Introduction In Apple Inc. v. Pepper, the Supreme Court held that consumers who allegedly paid too much for apps sold on Apple’s App Store because of an antitrust violation could sue Apple for damages because they were “di­rect purchasers.” The decision sidesteps most of the bizarre complexities that have resulted from the Supreme Court’s 1977 […]

Antitrust courts often confront “mixed” conduct that has two contrasting effects, one harmful and the other beneficial. For example, a nationwide agreement not to pay college football players harms the players while benefiting fans of amateur sports. An important tool for analyzing mixed conduct is to compare the action to a hypothesized alternative and to ask whether the alternative action is “less restrictive” and hence less harmful....

In antitrust law, the state action doctrine allows states to take regulatory actions that would otherwise result in violations of the federal antitrust laws. Unfortunately, the Supreme Court has not always provided clear guidance in its state action jurisprudence, and lower courts have expressed frustration with this doctrinally confusing area of antitrust law. There is confusion among the lower courts over the relationship between state...

Class actions for monetary relief have long been the subject of in­tense legal and political debate. The stakes are now higher than ever. Contractual agreements requiring arbitration are proliferating, limit­ing the availability of class actions as a vehicle for collective redress. In Congress, legislative proposals related to class actions are mired in par­ti­san division. Democrats would roll back mandatory arbitration agree­ments while...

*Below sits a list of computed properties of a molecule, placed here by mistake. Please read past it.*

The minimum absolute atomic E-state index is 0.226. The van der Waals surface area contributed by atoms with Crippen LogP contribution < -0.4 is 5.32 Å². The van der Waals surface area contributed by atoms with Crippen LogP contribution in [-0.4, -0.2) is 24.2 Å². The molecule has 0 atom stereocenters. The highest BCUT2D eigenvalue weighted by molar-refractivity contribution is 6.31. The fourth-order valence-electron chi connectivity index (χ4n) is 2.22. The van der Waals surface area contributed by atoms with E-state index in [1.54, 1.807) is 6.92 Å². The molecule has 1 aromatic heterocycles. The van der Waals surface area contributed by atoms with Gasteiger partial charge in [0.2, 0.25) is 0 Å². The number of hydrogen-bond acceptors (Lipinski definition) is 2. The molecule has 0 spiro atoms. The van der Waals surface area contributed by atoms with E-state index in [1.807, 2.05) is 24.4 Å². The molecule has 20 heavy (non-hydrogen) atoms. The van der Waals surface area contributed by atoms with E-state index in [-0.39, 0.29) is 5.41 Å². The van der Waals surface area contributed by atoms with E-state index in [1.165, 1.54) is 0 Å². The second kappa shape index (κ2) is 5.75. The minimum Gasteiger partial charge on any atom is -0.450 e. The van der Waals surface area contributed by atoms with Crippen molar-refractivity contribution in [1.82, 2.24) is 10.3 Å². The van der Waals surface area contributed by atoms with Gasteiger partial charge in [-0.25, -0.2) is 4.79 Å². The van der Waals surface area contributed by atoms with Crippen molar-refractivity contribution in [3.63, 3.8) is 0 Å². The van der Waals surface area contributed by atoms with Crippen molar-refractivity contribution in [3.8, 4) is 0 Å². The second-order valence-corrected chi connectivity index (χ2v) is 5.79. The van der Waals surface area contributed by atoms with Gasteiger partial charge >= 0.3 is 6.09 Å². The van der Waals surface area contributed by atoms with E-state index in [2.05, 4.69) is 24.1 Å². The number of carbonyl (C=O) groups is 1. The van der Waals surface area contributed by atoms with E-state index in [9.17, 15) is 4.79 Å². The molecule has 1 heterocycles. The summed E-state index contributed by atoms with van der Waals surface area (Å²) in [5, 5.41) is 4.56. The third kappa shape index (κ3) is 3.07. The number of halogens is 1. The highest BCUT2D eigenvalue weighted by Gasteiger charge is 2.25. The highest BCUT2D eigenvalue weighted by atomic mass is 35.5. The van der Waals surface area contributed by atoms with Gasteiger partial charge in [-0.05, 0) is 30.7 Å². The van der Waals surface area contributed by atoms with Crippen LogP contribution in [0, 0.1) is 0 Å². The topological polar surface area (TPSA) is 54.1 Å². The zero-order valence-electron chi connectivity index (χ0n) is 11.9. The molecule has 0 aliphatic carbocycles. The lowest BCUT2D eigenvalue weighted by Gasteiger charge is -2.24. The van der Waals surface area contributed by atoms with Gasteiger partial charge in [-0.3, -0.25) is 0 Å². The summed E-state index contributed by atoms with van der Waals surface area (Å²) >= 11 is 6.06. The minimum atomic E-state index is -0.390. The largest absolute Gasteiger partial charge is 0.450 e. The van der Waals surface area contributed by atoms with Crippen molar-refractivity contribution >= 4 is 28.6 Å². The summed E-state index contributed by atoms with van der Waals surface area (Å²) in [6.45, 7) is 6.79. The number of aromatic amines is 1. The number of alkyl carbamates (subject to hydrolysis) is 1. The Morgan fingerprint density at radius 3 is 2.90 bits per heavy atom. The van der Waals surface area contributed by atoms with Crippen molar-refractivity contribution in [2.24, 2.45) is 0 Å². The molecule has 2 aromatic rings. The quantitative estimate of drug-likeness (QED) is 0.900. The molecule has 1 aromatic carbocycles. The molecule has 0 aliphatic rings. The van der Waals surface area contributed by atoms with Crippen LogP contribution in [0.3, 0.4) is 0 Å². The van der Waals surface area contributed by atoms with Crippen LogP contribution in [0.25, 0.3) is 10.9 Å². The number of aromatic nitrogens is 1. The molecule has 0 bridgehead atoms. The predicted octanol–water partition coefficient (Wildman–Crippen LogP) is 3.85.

As U.S. competition authorities ponder whether age-old antitrust laws should be modernized to apply to tech giants, a first-order question is: What existing antitrust laws apply to their conduct? A formerly formida­ble tool that has been defanged through lax enforcement is the Robinson–Patman Act (RPA). Passed by Congress in 1936, the RPA was drafted in response to a growing public concern that large chain stores were squeezing out small businesses....

Introduction When a Louisiana state court set Ronald Egana’s bail at $26,000, Egana’s mother and close friend did what hundreds of thousands of arrestees do each year: They sought the services of a commercial bail bondsman. Blair’s Bail Bonds agreed to post Egana’s bail in exchange for a twelve-percent nonrefundable premium, the state-approved rate in […]

* Partner, Wachtell, Lipton, Rosen & Katz, Law Clerk to the Honorable Ruth Bader Ginsburg, October Term 1998.

In Borrowing Equality, Professor Atkinson deftly demonstrates Congress’s nonsensical bifurcation of the twin concepts of “credit” and “debt,” whereby it celebrates and encourages the former and regulates and punishes the latter. She then shows that, in refusing to acknowledge the harmful consequences of indebtedness while legislating credit-based solu­tions to inequality, these credit policies in fact entrench the very hierar­chies...